Our wedding party:
Elizabeth, Julie, Holly, Katie & Rich, Andy, Dan
Such wonderful people!
That was the most amazing, velvety grass I have ever walked upon!



Grandpa made it 4k miles to be there!
And then we went and had Indian food!
The food was beautiful and amazing, too!

The end!  Or rather, that was just the beginning.  I love you, Rich, and I hope we have many more adventures in our years to come.  And also naps.

Wednesday, June 1, 2016

Memorial Weekend 2016: Meigs and Greenfield

Alternate title:  My Weekend, As Told By My Dog.

We had a great time!  1812 at Fort Meigs on Saturday and Sunday, then Monday at Greenfield Village for their Civil War Remembrance event.  We saw lots of old friends and made new ones, and got a little sunburned.  We ate well and stayed hydrated, and even got to bring our pup along for the first two days.  Here are some photos!


















Thanks to everyone who said hi, stopped to chat, and welcomed us at both of these great events!  I hope we don't have to wait a whole year to see you all again! :)

Monday, May 9, 2016

Tulip Time 2016!

I would love for this to be a compelling, eloquent post about Michigan history in the 18th century, or the history of Holland, MI and the Tulip Time festival.

Unfortunately, I'm drawing a blank.  I think I need more coffee.  But, fortunately a picture is worth a thousand words or something, so I'm just going to let the photos we took yesterday do the talking for me!














Such a great day, with beautiful weather and great friends.  Totally worth the tired feet and mild sunburn!  See the rest of the photos on Flickr here!

Monday, May 2, 2016

Introducing....

For a long time, ever since an incident involving scones and wine, Rich and I have been tossing around the idea to make a video series about making stuff.  Or rather, our mishaps making stuff.  In other words, This is Why We Can't Make Nice Things.



I've posted a few teasers for this on my Instagram (go follow me!  @katie.lovely) and with lots of help from my wonderful husband it's finally here!  This hopefully first of many videos deals with how I made a period looking bandbox using a ready-made papier-mâché box from a local craft store.
Finished and ready to fill with stuff!

Rich has by far more experience with sound and video creation and editing, so I have a lot of confidence that our productions will only get better now that we're over the biggest hurdle that is *just getting started on something new and different!*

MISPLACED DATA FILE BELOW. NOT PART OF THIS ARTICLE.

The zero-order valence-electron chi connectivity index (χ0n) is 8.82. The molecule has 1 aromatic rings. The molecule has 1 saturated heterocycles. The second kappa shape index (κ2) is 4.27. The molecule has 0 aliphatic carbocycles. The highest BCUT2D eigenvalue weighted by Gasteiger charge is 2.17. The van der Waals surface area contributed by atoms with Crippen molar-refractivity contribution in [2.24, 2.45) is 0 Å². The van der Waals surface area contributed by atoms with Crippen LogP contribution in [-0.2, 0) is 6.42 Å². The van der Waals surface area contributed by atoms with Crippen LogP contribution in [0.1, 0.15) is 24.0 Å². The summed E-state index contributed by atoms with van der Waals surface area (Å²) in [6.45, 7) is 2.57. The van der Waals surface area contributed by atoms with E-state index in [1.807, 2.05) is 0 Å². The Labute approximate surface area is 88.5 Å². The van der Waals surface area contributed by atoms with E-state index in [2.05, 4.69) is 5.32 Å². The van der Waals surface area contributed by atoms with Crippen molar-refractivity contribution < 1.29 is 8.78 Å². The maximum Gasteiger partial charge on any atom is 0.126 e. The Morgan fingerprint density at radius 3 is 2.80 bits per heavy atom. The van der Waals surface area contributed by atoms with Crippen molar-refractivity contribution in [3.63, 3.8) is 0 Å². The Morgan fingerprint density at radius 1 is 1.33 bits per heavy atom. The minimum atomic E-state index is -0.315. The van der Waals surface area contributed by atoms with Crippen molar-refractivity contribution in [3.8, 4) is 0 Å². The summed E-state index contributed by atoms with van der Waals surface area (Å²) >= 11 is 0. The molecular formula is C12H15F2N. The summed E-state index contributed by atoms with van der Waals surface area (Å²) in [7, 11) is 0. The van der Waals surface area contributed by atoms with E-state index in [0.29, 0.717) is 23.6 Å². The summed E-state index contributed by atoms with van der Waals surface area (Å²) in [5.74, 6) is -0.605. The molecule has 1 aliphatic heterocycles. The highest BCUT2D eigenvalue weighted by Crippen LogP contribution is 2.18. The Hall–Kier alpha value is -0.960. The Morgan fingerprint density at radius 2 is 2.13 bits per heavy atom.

Behind the scenes: drying tea-dyed "newspaper."

As promised, my links and sources:

Wallpaper: Wallpaper Aficionado
Glue: Grandmother Stover's "A Stikflat Glue"
The Young Sewphisticate: A 19th Century Sewing Box

I would love to hear your feedback, here of on my blog' Facebook page! Thanks for watching!!

Friday, April 29, 2016

Work in Progress

This is not the update I hoped to have for this week.  It's also not the day I hoped to update for the week...I try to aim for Mondays.  It's now Friday.  $#!& happens, I suppose.

Anyway, last weekend Rich and I went to Ikea.  For us, it's a three hour trip each way, so it pretty much takes a whole day.  We managed not to get too lost in the showroom and only spent 50% more than we planned on, so yay?



We got a LOT of stuff, though, including but not limited to all new storage for our bedroom, and several days' worth of assembly to complete.



Fortunately for me, Rich is very good at deciphering Ikea instruction pamphlets.  Fortunately for our marriage, I recognize my limitations in this matter and am content just to follow his lead.  So, on Sunday, we got two nightstands, a dresser, and these assembled:


The cutting table (about which I am SO freaking excited!) actually served us very well in the garage for a while as an assembly surface for our bedroom furniture.


I can already tell that I am going to want more of the cube shelving units, probably a swivel desk chair, and eventually I'd like a computer desk that goes with the sort of birch/white color scheme I've got going on, too.  But until then, this works for me.


My computer was at the doctor for a bit over the past couple weeks, too, which is partly why my new and exciting content has not yet made an appearance on the blog.  It's so good to have it back, and to be making the space my own!  As you can see, I'm experimenting with some decorating ideas (hence the frog tape temporarily holding up the paper fans).  I also purchased some art to go somewhere in the room.  I'm not usually one to just go buy random art, but this just speaks to me on a deep, visceral level...


You got that right!

Monday, April 18, 2016

The Swearing Seamstress' Sewing Space, Part 1

When Rich and I moved into our very first house together, we made a deal.  He wanted the basement workshop for his hobbies.  In kind, I got to claim my first pick of the bedrooms as my sewing room.